This morning in Henri Nouwen’s Desert Wisdom: Sayings from the Desert Fathers, I read the following story about Abba Anthony:
Abba Anthony said: The time is coming when people will be insane, and when they see someone who is not insane, they will attack that person saying: You are insane because you are not like us.
The story was accompanied by this drawing:
I couldn’t stop looking at this image. In particular, my eyes were continually drawn to the figure at the bottom. Do you feel his stillness, his sense of centeredness?
He is being just himself.
I looked at the two groups laughing at him, and it made me sad they could not relate to who he was or what he was doing, that they would stand in clusters around him and cover their mouths in laughter, guffawing and and poking fun at his solitude, finding the strength to do so in their numbers.
Those who are standing in the groups look like each other. They have lost touch with their uniqueness and their identities. I sense their fear of being alone and discovering who they are apart from the crowd.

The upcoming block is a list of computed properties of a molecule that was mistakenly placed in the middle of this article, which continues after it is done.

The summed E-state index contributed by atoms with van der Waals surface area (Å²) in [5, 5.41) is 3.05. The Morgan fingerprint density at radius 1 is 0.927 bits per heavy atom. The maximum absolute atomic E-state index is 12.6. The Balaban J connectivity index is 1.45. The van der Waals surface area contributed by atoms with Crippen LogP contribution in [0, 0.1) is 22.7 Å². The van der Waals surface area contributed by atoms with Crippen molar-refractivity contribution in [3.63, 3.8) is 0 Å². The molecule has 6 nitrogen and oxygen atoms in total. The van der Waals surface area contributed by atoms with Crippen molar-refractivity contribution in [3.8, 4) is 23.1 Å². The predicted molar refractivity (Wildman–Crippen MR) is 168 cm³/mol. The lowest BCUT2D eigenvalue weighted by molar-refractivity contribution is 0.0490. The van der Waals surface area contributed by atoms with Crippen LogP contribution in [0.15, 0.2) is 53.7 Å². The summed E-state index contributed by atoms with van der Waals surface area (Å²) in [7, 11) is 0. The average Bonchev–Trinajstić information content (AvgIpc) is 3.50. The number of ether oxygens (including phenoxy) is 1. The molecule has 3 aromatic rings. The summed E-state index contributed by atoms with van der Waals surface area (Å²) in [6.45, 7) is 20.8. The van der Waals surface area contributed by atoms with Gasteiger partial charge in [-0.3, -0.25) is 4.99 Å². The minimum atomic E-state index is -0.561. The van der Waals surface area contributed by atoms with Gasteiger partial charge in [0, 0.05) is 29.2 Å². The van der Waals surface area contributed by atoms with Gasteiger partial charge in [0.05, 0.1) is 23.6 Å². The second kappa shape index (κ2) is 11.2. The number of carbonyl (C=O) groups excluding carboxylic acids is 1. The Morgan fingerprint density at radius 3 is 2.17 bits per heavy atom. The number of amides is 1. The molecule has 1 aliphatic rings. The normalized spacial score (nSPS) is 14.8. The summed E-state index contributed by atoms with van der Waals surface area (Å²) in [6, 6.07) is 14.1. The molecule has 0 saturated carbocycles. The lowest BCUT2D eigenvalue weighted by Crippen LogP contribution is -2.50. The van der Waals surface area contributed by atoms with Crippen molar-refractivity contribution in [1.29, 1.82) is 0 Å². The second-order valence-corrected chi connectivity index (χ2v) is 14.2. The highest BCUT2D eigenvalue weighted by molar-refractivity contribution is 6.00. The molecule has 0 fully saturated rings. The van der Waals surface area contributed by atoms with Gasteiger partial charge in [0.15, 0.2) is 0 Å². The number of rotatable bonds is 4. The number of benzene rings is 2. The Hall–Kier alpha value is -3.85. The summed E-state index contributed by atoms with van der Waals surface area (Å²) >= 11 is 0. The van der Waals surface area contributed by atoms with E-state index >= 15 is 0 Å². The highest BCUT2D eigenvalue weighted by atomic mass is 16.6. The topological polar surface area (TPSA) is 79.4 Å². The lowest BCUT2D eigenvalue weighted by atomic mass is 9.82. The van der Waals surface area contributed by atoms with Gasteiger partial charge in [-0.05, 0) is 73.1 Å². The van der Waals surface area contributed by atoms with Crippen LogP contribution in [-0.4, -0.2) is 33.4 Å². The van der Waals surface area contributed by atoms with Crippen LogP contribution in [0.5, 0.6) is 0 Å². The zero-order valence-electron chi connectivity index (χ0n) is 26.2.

But who they are apart from the crowd would be brilliant and beautiful.
Don’t you see that in the lone figure by himself? There is a strength and beauty in his form. There is a gentility and calm. He wears his long hair in a ponytail, and he kneels on the ground, his long robe creating a pool that keeps him centered in the island of himself.
He knows who he is, and in that, he carries peace.
Can you identify with this singular figure? Are there ways in which you connect to who you are, apart from the crowd? Does that create a sense of gladness or stillness or peace inside of you?
If you can’t relate to this singular figure, do you wish you could? Does that notion feel at all scary or intimidating? Do you long for it in any way?
Today, I invite you to spend a few moments considering your experience of being just yourself. Who do you know yourself to be, and how do you experience that in the world?